Exploring Urban Ecology and Biodiversity using iNaturalist When you finish this

Exploring Urban Ecology and Biodiversity using iNaturalist
When you finish this semester long project you should be able to generate hypotheses concerning biodiversity in urban settings, design and carry out a sampling scheme and collect data and then analyze that data to generate conclusions about diversity and ecological structure of urban environments and communicate these results in a professional scientific poster session. IN this assignment you will put together a 4 part research proposal so I can give you some advice to be sure your ideas and methods are doable and meet the objectives of this project. To begin read the paper:
Theoretical Perspectives of the Baltimore Ecosystem Study: Conceptual Evolution in a Social–Ecological Research Project by Steward T. A. Pickett et.al, 2020. Urban ecology is one of the fastest growing areas of biology as we begin to wrap our minds around the planetary scale impact of our civilization. In the paper Anthropogenic transformation of the biomes, 1700 to 2000 by Ellis et.al (2010) it is easy to see that most of the surface of the planet has been substantially altered by human activity and should now be considered anthromes (human use) rather than biomes (natural systems). The human population is also shifting geographically with globally 60% of the population now living in and around urban environments doubling from just 2 decades ago and in North America now 83% of the population lives in cities. The urban landscape is becoming our “natural habitat†but it also true for millions of other species and we are just now starting to realize that this is a new frontier in science; Urban Ecology.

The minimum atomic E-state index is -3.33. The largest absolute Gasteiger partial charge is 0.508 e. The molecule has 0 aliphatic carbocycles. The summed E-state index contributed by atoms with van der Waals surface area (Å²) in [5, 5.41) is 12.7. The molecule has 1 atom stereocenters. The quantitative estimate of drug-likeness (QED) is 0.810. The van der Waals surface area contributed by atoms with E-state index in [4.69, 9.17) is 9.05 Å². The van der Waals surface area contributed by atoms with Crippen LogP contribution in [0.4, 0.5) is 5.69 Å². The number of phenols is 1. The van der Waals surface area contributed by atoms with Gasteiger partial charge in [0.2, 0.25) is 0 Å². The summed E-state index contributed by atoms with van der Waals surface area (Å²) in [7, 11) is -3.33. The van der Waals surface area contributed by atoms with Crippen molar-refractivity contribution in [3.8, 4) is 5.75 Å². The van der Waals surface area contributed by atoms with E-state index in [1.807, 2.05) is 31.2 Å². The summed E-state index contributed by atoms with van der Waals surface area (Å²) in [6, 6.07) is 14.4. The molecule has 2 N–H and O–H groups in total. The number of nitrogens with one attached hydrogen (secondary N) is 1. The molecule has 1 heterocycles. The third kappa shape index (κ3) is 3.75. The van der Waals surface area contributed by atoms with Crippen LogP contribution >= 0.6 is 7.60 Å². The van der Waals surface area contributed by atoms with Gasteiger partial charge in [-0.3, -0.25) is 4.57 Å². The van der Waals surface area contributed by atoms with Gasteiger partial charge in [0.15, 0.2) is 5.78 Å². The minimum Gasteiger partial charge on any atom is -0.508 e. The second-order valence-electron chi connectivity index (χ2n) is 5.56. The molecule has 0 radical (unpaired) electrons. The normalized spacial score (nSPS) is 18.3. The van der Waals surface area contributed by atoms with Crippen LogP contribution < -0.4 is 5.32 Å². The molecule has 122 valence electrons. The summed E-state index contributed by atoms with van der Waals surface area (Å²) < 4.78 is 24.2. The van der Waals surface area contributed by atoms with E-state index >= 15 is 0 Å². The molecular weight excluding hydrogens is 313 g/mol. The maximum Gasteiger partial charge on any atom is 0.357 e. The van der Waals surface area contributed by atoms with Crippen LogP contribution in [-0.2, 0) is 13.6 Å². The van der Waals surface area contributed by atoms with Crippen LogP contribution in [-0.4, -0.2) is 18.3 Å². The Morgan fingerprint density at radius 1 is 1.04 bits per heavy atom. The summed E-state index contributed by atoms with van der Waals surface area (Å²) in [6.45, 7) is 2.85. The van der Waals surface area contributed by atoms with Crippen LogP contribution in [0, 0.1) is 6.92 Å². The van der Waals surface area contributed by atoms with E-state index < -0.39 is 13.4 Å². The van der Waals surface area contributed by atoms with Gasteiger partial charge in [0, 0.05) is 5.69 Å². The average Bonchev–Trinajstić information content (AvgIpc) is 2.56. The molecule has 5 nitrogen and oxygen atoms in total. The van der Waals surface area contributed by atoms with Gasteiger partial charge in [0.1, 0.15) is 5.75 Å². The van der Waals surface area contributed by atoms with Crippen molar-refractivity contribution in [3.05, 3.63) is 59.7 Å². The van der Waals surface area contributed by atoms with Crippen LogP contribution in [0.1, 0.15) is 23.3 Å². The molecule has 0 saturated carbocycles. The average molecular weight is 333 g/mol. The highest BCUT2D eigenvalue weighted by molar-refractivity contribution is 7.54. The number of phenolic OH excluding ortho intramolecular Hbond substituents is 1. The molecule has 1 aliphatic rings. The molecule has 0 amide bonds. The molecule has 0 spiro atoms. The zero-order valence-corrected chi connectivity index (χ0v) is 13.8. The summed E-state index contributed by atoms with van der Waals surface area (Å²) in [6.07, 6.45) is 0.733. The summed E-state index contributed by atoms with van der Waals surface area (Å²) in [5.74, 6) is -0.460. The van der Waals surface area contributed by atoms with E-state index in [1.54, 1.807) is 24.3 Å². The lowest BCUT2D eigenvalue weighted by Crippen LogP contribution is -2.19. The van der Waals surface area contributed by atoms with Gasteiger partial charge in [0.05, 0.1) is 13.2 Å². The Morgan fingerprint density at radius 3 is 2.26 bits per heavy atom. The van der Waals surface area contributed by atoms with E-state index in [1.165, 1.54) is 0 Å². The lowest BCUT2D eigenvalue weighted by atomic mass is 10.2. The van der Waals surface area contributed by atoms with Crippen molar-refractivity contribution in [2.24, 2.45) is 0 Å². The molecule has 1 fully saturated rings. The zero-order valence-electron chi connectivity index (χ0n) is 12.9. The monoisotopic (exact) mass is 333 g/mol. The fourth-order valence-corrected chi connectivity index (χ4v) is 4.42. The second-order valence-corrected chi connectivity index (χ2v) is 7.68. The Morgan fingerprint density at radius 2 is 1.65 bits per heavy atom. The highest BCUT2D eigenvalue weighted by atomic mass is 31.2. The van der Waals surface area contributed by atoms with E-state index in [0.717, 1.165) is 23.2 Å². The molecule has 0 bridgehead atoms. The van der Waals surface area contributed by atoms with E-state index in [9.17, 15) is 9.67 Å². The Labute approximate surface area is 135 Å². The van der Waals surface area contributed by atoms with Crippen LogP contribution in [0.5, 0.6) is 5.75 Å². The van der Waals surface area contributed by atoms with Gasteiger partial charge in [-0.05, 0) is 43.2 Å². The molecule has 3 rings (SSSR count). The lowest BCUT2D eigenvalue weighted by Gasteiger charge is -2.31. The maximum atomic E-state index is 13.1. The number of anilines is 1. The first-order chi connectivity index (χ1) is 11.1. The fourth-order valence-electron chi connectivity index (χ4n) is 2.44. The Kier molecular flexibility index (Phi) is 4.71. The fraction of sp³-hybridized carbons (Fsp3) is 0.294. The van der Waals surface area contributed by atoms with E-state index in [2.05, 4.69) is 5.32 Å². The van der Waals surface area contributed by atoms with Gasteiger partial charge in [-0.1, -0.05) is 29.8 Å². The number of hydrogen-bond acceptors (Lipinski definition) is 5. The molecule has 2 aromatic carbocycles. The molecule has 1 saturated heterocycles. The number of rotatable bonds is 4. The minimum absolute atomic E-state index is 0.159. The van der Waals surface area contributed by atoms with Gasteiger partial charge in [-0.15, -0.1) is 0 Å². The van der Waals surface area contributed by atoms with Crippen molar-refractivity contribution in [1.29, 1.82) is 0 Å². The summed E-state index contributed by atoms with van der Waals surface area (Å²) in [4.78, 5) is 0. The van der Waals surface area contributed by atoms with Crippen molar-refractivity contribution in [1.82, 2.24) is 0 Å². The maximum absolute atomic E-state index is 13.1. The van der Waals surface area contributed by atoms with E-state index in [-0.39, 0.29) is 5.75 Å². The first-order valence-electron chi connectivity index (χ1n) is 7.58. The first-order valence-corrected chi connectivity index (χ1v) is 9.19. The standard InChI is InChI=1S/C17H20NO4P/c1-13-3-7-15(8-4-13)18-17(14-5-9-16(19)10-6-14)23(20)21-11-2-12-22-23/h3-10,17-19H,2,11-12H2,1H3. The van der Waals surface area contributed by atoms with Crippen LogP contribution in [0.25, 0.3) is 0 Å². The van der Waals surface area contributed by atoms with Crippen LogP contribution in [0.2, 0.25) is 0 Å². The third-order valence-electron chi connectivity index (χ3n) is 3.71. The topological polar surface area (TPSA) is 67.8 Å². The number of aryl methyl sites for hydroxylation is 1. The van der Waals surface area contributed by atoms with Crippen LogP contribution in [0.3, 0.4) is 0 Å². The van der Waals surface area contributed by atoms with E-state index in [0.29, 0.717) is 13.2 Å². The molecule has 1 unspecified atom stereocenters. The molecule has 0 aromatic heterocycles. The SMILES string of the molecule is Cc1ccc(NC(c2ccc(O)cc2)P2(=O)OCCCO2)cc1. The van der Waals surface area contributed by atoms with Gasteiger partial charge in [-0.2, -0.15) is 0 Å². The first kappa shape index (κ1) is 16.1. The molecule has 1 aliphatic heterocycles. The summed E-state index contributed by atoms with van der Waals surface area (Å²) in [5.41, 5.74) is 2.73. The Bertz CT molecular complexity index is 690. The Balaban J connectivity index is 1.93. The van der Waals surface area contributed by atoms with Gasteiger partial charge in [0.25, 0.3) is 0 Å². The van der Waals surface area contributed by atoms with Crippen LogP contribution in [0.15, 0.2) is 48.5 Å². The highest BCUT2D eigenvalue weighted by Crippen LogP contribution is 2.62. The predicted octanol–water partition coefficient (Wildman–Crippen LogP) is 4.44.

Steward Pickett, the first black president of the Ecological Society of America, is one of the pioneers and most original thinkers in urban ecology. He and his colleagues on the Baltimore Ecosystem Study have sketched out a path that will take from traditional ecology to a new science of urban ecology. Fig. 1 from Steward’s review show the basic steps in this transformation showing the anchoring theories and bridging theories that involve gradients and patch dynamics leading up to understanding the relationship between these variable and issues of social equity and ecosystem functions that can eventually lead to theories of urban systems that will allow us to plan urban environments that are better for all. Fig. 4 sketches out the human ecosystem in urban environments with some general ideas about how natural and anthropogenic systems might work synergistically. This semester we will be working mainly on the first 3 steps of the hierarchy proposed in Fig. 1 starting with you verifying what some of the gradients or patches of the urban environment look like, how some factors relate to biodiversity and the significance of these patterns for a system like the one in Fig. 4.
Step1. Choose a theme and a gradient or patch mosaic
Choosing a gradient and making predictions; You are essentially choosing a phenomenon that occurs along a gradient or is found in patches in an urban environment and then making a prediction as to how that distribution or geography effects species diversity. You can also zoom in one aspect of biodiversity if the general data seems overwhelming or you have special interest. For example, some people have focused on birds, butterflies, or even large carnivores, like coyotes and bobcats. In these cases you would see if large carnivores are found more commonly in say older neighborhoods or areas with a particular ethnicity. Be a bit cautious about being too specific at the start as you may have trouble getting enough data to test your hypothesis.